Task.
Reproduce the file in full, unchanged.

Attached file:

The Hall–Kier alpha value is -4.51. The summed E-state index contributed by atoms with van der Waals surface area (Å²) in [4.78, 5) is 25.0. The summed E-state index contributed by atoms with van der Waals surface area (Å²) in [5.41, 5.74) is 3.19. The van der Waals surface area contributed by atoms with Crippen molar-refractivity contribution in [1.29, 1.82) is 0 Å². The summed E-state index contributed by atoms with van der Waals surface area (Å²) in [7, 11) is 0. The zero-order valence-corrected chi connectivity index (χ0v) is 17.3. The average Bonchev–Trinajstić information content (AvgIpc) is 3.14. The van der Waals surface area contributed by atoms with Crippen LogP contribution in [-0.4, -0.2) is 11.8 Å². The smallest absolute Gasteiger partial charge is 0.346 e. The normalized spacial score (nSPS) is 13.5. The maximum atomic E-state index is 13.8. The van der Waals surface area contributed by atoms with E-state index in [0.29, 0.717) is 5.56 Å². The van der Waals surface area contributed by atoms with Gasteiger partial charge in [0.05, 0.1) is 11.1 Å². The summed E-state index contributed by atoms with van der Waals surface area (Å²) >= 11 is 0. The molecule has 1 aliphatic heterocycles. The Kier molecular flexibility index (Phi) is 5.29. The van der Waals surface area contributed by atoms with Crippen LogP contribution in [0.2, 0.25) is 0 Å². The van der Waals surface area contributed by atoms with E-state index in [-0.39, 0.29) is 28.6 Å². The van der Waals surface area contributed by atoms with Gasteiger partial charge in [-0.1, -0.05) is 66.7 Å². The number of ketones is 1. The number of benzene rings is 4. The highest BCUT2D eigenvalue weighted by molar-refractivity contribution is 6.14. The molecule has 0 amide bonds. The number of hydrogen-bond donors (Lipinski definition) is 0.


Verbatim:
The Hall–Kier alpha value is -4.51. The summed E-state index contributed by atoms with van der Waals surface area (Å²) in [4.78, 5) is 25.0. The summed E-state index contributed by atoms with van der Waals surface area (Å²) in [5.41, 5.74) is 3.19. The van der Waals surface area contributed by atoms with Crippen molar-refractivity contribution in [1.29, 1.82) is 0 Å². The summed E-state index contributed by atoms with van der Waals surface area (Å²) in [7, 11) is 0. The zero-order valence-corrected chi connectivity index (χ0v) is 17.3. The average Bonchev–Trinajstić information content (AvgIpc) is 3.14. The van der Waals surface area contributed by atoms with Crippen LogP contribution in [-0.4, -0.2) is 11.8 Å². The smallest absolute Gasteiger partial charge is 0.346 e. The normalized spacial score (nSPS) is 13.5. The maximum atomic E-state index is 13.8. The van der Waals surface area contributed by atoms with E-state index in [0.29, 0.717) is 5.56 Å². The van der Waals surface area contributed by atoms with Gasteiger partial charge in [0.05, 0.1) is 11.1 Å². The summed E-state index contributed by atoms with van der Waals surface area (Å²) >= 11 is 0. The molecule has 1 aliphatic heterocycles. The Kier molecular flexibility index (Phi) is 5.29. The van der Waals surface area contributed by atoms with Crippen LogP contribution in [0.2, 0.25) is 0 Å². The van der Waals surface area contributed by atoms with E-state index in [-0.39, 0.29) is 28.6 Å². The van der Waals surface area contributed by atoms with Gasteiger partial charge in [-0.1, -0.05) is 66.7 Å². The number of ketones is 1. The number of benzene rings is 4. The highest BCUT2D eigenvalue weighted by molar-refractivity contribution is 6.14. The molecule has 0 amide bonds. The number of hydrogen-bond donors (Lipinski definition) is 0.